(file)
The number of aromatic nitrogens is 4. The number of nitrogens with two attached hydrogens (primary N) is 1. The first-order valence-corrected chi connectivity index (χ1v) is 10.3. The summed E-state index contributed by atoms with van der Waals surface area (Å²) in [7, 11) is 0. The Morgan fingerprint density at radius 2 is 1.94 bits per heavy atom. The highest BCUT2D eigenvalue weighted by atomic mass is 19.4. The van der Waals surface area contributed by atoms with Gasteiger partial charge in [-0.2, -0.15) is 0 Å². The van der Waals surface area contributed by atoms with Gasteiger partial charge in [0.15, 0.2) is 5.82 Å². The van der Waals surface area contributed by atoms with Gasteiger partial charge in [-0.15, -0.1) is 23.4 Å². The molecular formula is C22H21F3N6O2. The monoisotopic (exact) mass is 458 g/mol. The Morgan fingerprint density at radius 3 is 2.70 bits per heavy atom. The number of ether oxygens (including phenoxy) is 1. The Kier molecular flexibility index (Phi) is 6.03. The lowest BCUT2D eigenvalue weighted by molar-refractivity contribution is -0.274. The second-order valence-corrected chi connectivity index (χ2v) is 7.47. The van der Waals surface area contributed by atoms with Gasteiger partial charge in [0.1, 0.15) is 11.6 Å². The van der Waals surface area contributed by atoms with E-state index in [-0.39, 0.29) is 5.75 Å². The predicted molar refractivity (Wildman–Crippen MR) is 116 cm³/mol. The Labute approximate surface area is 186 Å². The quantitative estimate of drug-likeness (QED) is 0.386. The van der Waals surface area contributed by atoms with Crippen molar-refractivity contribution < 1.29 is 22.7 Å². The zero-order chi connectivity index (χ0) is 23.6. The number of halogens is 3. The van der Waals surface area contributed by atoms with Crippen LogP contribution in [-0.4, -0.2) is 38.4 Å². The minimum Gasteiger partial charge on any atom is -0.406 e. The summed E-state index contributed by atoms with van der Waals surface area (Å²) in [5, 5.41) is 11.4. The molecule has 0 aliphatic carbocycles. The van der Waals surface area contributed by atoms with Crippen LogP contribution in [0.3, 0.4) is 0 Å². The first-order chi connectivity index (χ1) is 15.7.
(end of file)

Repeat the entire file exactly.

The number of aromatic nitrogens is 4. The number of nitrogens with two attached hydrogens (primary N) is 1. The first-order valence-corrected chi connectivity index (χ1v) is 10.3. The summed E-state index contributed by atoms with van der Waals surface area (Å²) in [7, 11) is 0. The Morgan fingerprint density at radius 2 is 1.94 bits per heavy atom. The highest BCUT2D eigenvalue weighted by atomic mass is 19.4. The van der Waals surface area contributed by atoms with Gasteiger partial charge in [-0.2, -0.15) is 0 Å². The van der Waals surface area contributed by atoms with Gasteiger partial charge in [0.15, 0.2) is 5.82 Å². The van der Waals surface area contributed by atoms with Gasteiger partial charge in [-0.15, -0.1) is 23.4 Å². The molecular formula is C22H21F3N6O2. The monoisotopic (exact) mass is 458 g/mol. The Morgan fingerprint density at radius 3 is 2.70 bits per heavy atom. The number of ether oxygens (including phenoxy) is 1. The Kier molecular flexibility index (Phi) is 6.03. The lowest BCUT2D eigenvalue weighted by molar-refractivity contribution is -0.274. The second-order valence-corrected chi connectivity index (χ2v) is 7.47. The van der Waals surface area contributed by atoms with Gasteiger partial charge in [0.1, 0.15) is 11.6 Å². The van der Waals surface area contributed by atoms with E-state index in [-0.39, 0.29) is 5.75 Å². The predicted molar refractivity (Wildman–Crippen MR) is 116 cm³/mol. The Labute approximate surface area is 186 Å². The quantitative estimate of drug-likeness (QED) is 0.386. The van der Waals surface area contributed by atoms with Crippen molar-refractivity contribution < 1.29 is 22.7 Å². The zero-order chi connectivity index (χ0) is 23.6. The number of halogens is 3. The van der Waals surface area contributed by atoms with Crippen LogP contribution in [-0.4, -0.2) is 38.4 Å². The minimum Gasteiger partial charge on any atom is -0.406 e. The summed E-state index contributed by atoms with van der Waals surface area (Å²) in [5, 5.41) is 11.4. The molecule has 0 aliphatic carbocycles. The van der Waals surface area contributed by atoms with Crippen LogP contribution in [0.3, 0.4) is 0 Å². The first-order chi connectivity index (χ1) is 15.7.